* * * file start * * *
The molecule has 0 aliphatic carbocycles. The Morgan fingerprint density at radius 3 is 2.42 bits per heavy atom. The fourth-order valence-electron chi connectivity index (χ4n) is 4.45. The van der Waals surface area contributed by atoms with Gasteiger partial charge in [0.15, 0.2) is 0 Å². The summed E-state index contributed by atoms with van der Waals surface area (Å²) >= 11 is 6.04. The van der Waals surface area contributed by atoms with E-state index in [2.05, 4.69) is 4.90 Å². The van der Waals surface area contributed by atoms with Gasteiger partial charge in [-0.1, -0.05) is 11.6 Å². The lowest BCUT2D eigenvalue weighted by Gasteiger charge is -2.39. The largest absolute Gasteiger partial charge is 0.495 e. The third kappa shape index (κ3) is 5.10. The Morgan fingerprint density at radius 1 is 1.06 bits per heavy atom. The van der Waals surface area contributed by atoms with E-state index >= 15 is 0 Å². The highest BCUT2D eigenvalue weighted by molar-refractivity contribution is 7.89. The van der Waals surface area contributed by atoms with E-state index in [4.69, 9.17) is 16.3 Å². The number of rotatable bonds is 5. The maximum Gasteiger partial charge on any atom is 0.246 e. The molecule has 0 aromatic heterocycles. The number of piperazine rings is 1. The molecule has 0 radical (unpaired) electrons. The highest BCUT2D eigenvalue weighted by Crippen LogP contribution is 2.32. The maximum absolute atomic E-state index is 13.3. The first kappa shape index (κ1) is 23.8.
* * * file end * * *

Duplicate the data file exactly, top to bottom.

The molecule has 0 aliphatic carbocycles. The Morgan fingerprint density at radius 3 is 2.42 bits per heavy atom. The fourth-order valence-electron chi connectivity index (χ4n) is 4.45. The van der Waals surface area contributed by atoms with Gasteiger partial charge in [0.15, 0.2) is 0 Å². The summed E-state index contributed by atoms with van der Waals surface area (Å²) >= 11 is 6.04. The van der Waals surface area contributed by atoms with E-state index in [2.05, 4.69) is 4.90 Å². The van der Waals surface area contributed by atoms with Gasteiger partial charge in [-0.1, -0.05) is 11.6 Å². The lowest BCUT2D eigenvalue weighted by Gasteiger charge is -2.39. The largest absolute Gasteiger partial charge is 0.495 e. The third kappa shape index (κ3) is 5.10. The Morgan fingerprint density at radius 1 is 1.06 bits per heavy atom. The van der Waals surface area contributed by atoms with E-state index >= 15 is 0 Å². The highest BCUT2D eigenvalue weighted by molar-refractivity contribution is 7.89. The van der Waals surface area contributed by atoms with E-state index in [4.69, 9.17) is 16.3 Å². The number of rotatable bonds is 5. The maximum Gasteiger partial charge on any atom is 0.246 e. The molecule has 0 aromatic heterocycles. The number of piperazine rings is 1. The molecule has 0 radical (unpaired) electrons. The highest BCUT2D eigenvalue weighted by Crippen LogP contribution is 2.32. The maximum absolute atomic E-state index is 13.3. The first kappa shape index (κ1) is 23.8.